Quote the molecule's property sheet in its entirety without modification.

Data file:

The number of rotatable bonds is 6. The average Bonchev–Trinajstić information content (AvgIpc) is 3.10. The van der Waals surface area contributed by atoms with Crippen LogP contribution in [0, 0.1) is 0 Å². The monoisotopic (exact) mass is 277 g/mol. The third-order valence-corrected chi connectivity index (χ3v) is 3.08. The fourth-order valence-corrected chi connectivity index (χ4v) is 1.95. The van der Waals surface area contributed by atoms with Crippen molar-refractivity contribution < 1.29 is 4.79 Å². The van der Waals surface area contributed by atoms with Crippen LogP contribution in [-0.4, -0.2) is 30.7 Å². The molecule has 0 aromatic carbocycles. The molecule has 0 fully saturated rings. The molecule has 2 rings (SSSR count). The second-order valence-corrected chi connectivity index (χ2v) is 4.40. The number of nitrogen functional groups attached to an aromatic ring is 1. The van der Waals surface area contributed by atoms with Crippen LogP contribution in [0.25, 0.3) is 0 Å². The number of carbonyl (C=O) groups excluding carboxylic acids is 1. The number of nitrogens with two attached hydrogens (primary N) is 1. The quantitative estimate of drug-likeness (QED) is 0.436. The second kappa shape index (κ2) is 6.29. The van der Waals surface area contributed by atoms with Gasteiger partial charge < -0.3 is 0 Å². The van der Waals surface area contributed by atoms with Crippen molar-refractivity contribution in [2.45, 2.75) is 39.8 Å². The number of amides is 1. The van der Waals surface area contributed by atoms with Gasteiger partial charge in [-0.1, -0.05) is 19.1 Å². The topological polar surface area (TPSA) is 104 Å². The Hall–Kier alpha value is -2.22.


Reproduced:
The number of rotatable bonds is 6. The average Bonchev–Trinajstić information content (AvgIpc) is 3.10. The van der Waals surface area contributed by atoms with Crippen LogP contribution in [0, 0.1) is 0 Å². The monoisotopic (exact) mass is 277 g/mol. The third-order valence-corrected chi connectivity index (χ3v) is 3.08. The fourth-order valence-corrected chi connectivity index (χ4v) is 1.95. The van der Waals surface area contributed by atoms with Crippen molar-refractivity contribution < 1.29 is 4.79 Å². The van der Waals surface area contributed by atoms with Crippen LogP contribution in [-0.4, -0.2) is 30.7 Å². The molecule has 0 aromatic carbocycles. The molecule has 0 fully saturated rings. The molecule has 2 rings (SSSR count). The second-order valence-corrected chi connectivity index (χ2v) is 4.40. The number of nitrogen functional groups attached to an aromatic ring is 1. The van der Waals surface area contributed by atoms with Crippen LogP contribution in [0.25, 0.3) is 0 Å². The number of carbonyl (C=O) groups excluding carboxylic acids is 1. The number of nitrogens with two attached hydrogens (primary N) is 1. The quantitative estimate of drug-likeness (QED) is 0.436. The second kappa shape index (κ2) is 6.29. The van der Waals surface area contributed by atoms with Gasteiger partial charge < -0.3 is 0 Å². The van der Waals surface area contributed by atoms with Crippen molar-refractivity contribution in [2.45, 2.75) is 39.8 Å². The number of amides is 1. The van der Waals surface area contributed by atoms with Gasteiger partial charge in [-0.1, -0.05) is 19.1 Å². The topological polar surface area (TPSA) is 104 Å². The Hall–Kier alpha value is -2.22.